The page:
Display Garden in Denmark
Carl Adam Lehmann
Although the Danish chapter is today more than 10 years old, it was not until 1981 that a location was found, and a formal agreement reached with the trustees of the foundation that owns the Manor House Gl. Kjogegaard. In May 1981 planting could finally be started.
Since the first days of the chapter activity, we had however been looking for a suitable place. Located just 40 kilometres south of Copenhagen, the Manor House, which is almost 300 years old, overlooks an old established park containing many species of trees and shrubs with a winding creek running through the area. More important the distance from the Baltic Sea is only 1 kilometre giving a positive micro-climatic effect. Besides the soil consists of acid-sand with a thin cover of top soil. Our pH-tests indicated 4.7 - 5.8 and we knew that we had found an ideal area for establishing a display garden.
Our wish is to grow plants to full maturity, enabling the larger growing specimens to reach their full proportions with time, a luxury which cannot be obtained in a normal town garden with its limited area. To avoid the pitfalls of establishing a collection, help was enlisted from many chapters in US on both east and west coast, and we are very grateful for the support and encouragement that we received from everywhere including the RSF.
The display garden is managed by a small group consisting of the board of the Danish Chapter plus past board members and a few individuals that have shown special interest in the development. This group meets twice a year to plan the bi-annual activity days taking place the first Saturday in May and October respectively. For these activity days all members are called on to volunteer their services in planting, weeding, watering, labeling etc. that has to be done. Besides the two activity days a schedule is made up for the summer ensuring that one member of the administration group visits the park each week to make sure that everything is in order.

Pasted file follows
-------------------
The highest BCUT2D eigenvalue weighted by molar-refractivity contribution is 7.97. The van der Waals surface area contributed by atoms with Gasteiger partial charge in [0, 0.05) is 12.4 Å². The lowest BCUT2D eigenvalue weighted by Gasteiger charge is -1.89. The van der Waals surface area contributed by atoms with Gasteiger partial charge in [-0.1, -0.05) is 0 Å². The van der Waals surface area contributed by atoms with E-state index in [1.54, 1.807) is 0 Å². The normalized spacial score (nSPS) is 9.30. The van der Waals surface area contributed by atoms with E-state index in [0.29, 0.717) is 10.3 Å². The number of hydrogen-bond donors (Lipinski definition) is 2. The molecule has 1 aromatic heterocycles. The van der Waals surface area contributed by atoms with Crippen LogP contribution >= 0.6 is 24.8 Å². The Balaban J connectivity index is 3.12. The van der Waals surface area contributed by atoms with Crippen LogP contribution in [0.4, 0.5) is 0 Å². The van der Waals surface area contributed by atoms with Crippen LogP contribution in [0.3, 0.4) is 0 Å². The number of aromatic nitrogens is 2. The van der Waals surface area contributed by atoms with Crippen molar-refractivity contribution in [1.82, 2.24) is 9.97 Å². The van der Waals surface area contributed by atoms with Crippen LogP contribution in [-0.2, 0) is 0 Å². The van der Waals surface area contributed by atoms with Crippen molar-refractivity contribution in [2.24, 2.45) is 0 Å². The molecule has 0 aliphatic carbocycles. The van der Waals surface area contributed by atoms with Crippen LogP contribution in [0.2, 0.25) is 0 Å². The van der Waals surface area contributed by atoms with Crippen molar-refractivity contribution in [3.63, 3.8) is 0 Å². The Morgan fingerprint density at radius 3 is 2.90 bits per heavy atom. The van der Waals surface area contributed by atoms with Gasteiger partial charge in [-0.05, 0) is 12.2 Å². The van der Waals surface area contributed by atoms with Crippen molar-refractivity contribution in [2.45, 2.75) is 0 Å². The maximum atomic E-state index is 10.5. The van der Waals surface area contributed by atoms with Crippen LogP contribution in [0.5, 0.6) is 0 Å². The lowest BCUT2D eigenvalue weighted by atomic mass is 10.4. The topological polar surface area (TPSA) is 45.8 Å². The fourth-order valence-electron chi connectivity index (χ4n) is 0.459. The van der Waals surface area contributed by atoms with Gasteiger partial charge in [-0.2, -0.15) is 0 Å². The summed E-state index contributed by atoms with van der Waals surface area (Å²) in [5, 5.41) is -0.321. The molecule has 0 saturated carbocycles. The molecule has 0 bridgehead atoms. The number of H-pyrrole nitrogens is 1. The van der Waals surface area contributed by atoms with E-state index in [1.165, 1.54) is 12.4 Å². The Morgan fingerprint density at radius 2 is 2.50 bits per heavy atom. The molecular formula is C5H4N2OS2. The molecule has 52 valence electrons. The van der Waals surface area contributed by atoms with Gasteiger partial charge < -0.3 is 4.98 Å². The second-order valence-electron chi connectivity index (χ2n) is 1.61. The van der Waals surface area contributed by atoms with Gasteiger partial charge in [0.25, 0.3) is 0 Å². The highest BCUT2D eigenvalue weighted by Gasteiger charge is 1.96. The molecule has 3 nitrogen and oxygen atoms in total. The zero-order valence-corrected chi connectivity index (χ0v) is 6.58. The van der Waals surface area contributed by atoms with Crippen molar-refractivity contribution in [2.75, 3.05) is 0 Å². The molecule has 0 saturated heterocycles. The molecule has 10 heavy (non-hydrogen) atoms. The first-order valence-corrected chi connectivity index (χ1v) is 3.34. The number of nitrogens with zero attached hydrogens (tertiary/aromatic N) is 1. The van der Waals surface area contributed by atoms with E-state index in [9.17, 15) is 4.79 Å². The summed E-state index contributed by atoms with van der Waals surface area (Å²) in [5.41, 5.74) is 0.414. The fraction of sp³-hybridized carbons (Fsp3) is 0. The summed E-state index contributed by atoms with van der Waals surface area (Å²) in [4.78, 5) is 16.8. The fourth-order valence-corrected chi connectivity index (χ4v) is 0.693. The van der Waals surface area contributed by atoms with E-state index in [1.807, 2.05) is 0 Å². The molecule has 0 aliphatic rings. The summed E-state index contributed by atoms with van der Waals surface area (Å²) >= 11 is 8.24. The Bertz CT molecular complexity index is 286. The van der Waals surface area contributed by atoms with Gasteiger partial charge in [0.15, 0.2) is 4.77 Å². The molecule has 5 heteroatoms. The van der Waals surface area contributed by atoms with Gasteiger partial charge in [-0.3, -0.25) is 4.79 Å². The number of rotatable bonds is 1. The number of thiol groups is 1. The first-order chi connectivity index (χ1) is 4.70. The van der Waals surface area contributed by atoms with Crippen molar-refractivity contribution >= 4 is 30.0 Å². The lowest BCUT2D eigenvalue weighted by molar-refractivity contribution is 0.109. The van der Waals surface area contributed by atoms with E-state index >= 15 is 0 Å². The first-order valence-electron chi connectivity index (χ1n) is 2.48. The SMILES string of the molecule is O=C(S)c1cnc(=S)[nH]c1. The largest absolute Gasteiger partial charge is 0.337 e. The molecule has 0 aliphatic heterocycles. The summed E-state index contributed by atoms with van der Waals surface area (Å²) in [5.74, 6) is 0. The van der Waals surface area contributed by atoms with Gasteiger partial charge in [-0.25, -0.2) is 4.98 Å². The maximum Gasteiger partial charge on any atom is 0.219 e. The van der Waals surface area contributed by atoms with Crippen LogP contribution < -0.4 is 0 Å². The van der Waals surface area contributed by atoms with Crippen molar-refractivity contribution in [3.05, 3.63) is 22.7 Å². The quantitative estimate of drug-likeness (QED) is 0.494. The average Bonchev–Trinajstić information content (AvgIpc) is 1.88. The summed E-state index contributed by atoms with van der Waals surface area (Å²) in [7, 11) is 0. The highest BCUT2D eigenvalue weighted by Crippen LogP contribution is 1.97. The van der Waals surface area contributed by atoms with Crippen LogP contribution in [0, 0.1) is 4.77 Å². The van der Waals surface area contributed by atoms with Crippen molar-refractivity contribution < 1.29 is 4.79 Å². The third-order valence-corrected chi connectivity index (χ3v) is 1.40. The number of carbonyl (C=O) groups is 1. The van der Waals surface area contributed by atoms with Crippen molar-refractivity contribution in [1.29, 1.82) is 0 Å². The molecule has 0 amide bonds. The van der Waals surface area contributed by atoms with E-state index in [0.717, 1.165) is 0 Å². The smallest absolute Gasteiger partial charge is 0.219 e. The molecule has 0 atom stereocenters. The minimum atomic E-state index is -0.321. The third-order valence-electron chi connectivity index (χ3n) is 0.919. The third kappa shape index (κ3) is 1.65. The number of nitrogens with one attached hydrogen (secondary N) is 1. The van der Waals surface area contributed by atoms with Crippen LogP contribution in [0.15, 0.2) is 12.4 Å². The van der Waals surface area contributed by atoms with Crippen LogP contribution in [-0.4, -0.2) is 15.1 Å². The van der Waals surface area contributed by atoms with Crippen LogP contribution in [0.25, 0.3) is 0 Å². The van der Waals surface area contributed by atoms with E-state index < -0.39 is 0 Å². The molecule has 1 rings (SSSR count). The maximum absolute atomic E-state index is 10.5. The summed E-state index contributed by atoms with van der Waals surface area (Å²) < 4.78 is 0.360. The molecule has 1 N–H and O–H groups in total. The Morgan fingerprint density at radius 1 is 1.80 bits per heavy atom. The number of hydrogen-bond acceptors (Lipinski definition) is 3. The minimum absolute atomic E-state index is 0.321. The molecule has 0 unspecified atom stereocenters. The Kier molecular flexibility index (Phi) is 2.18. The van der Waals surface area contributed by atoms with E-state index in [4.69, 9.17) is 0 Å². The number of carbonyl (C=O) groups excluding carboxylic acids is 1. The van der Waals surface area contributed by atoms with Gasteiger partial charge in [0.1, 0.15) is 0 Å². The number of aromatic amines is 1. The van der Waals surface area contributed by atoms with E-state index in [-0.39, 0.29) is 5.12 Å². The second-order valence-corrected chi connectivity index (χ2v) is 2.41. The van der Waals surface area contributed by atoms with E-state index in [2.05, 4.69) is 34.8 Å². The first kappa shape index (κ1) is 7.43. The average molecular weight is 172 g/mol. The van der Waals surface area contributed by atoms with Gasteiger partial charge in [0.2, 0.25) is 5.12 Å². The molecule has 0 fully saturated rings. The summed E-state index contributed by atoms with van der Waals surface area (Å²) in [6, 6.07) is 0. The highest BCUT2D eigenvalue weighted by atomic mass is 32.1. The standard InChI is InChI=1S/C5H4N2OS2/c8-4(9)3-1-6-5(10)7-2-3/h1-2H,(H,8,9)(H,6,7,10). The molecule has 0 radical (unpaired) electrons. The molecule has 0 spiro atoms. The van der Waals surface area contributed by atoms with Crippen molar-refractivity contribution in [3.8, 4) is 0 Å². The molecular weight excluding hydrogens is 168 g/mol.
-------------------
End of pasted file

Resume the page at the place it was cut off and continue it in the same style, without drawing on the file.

|Photo by Carl Adam Lehmann|
The enclosed photographs show the Manor House seen from the planting area. The other two photographs show the receiving station, where donated plants are registered and labeled. Mr. Ole Rolf Jacobsen, President of the Danish Chapter, is seen taking notes with Mr. Tue Jorgensen, Past President of the Chapter watching together with Mr. Christian Madvig (somewhat hidden behind the tree). During the working day a lunch break is held, giving time for general discussions on the whole project and also making it possible to distribute a few plants by lottery. The stony hill in the background is where the alpine rhododendrons are planted.
|Photo by Carl Adam Lehmann||Photo by Carl Adam Lehmann|
"All it takes are a handful of dedicated people," was a sentence written in a letter from a west coast chapter, and it was a very true remark indeed. The Chapter Display Garden is a beginning, and we are grateful for the contributions that members have made in terms of time and plant material. We have also received plants from botanical gardens in Germany and Sweden as well as from the Arboretum in Copenhagen. These sources have larger and more mature plant material. Furthermore a link up with the RSF has enabled us to start young plants from selected clones. Today about 800 plants are growing in the park.
In a few years, hopefully, the plantings will be big enough to open formally to the public, and in the meantime Chapter members and their guests are welcome to visit the area on Wednesdays and Saturdays. Some day we are very likely going to have a section called "American Hybrids," so please keep in touch and please let us know if you have more suggestions.